If the CA generates the private key instead of the applicant, risk to the private key is introduced at the CA and in transit from the CA to the applicant. Note that already we trust the CA to issue certificates appropriately, and we accept the risk that a misbehaving CA could issue a certificate to a new keypair to impersonate a subject (either through CA operator misbehavior or CA compromise). The new risk is that the specific private key could be misused by a misbehaving CA, so actions linked with that specific private key (rather than actions linked more generally to the certificate subject) are put at risk. However, in current practice in grids today, rights and privileges are associated with certificate subjects rather than specific keys, limiting the impact of this new risk.
"rights and privileges are associated with certificate subjects rather than specific keys"
This identifies one of the risks, a risk which has been built-in to grids. Other infrastructures
may use the key as an attribute, or prevent a client from having more than one operational key
pair of a given type at a time.
Regarding the risk of private keys in transit, the standards from the Guidelines on Private Key Protection
- The private key SHALL NOT be sent in clear text over a network.
- The pass phrase SHALL NOT be sent in clear text over a network.
- The encrypted private key file SHOULD NOT be sent over the network unprotected. Network protections may be via encryption, or by physical control of the network in a trusted environment.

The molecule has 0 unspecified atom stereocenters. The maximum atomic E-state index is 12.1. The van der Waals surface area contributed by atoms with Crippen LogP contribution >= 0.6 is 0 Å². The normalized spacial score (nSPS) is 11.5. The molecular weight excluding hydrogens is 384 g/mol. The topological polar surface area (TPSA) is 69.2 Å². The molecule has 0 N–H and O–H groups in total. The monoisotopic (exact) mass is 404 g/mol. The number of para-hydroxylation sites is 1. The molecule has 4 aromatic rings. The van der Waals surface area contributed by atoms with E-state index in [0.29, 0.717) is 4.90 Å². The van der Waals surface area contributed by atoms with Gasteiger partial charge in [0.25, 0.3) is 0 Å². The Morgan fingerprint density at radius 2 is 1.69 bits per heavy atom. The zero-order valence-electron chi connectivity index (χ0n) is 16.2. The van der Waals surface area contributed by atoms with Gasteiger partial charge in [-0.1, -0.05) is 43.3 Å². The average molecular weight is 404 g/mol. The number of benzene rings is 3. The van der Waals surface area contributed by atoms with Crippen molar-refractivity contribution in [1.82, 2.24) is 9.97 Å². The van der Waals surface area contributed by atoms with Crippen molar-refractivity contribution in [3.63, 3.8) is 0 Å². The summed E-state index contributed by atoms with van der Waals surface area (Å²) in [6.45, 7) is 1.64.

These standards are met by the use of TLS between the subscriber's browser and the CA and the use of passphrase protection in the PKCS12 object.
The discussion in the Guidelines on Private Key Protection
regarding the trade-offs for generating private keys on behalf of subscribers is also relevant:
The aim of this document is to make a qualified trade-off between non-repudiation and current, actual practice. In the case of portals, or any third-party box, requesting certificates on the user's behalf based on key material generated or held by the third party, that box can use that key theoretically without the user's knowledge or consent. This document intends to provide guidelines for such systems, to countermand the loss of user binding by providing policies and operational guidelines.
Another risk, which I don't think is mentioned here explicitly, is a fundamental attack on
the assumptions inherent in digital signature - which is that the client is the only one
able to use the private key linked to this certificate. Grids PKI have already bypassed
the value of that assumption to some extent (see above) but they have not eliminated it.
Our current profiles support this ... paradigm.
Generating keys on behalf of subscribers in an enterprise is clearly appropriate - it's the
enterprise's risk to take.
Is it appropriate here? One of the risks that comes with this is no matter what is said here
"The private key of key-pairs generated by ... are not held ... after being transferred to the customer"
that something else might happen instead. There are some hypothetical liability issues too
(not hypothetical enough for me to be comfortable with them but unnecessary to go into here).
It's not clear to me that all the inherent risks can be eliminated even if the 3rd party CA &
4th party storage/generator functions are separated.
We have mixtures of federation and enterprise behavior - does this make a difference?
If consensus is reached that CA generation of private keys is acceptable, we recommend the following changes:
- Change the "generated by the applicant, or ... held only by the applicant" language in the profiles to "generated and stored in accordance with the currently approved version of the Guidelines on Private Key Protection."
- Remove the qualifying phrase "that is administered by a third party" from the Guidelines on Private Key Protection section on generation of private keys so CAs are not excluded from key generation method 4.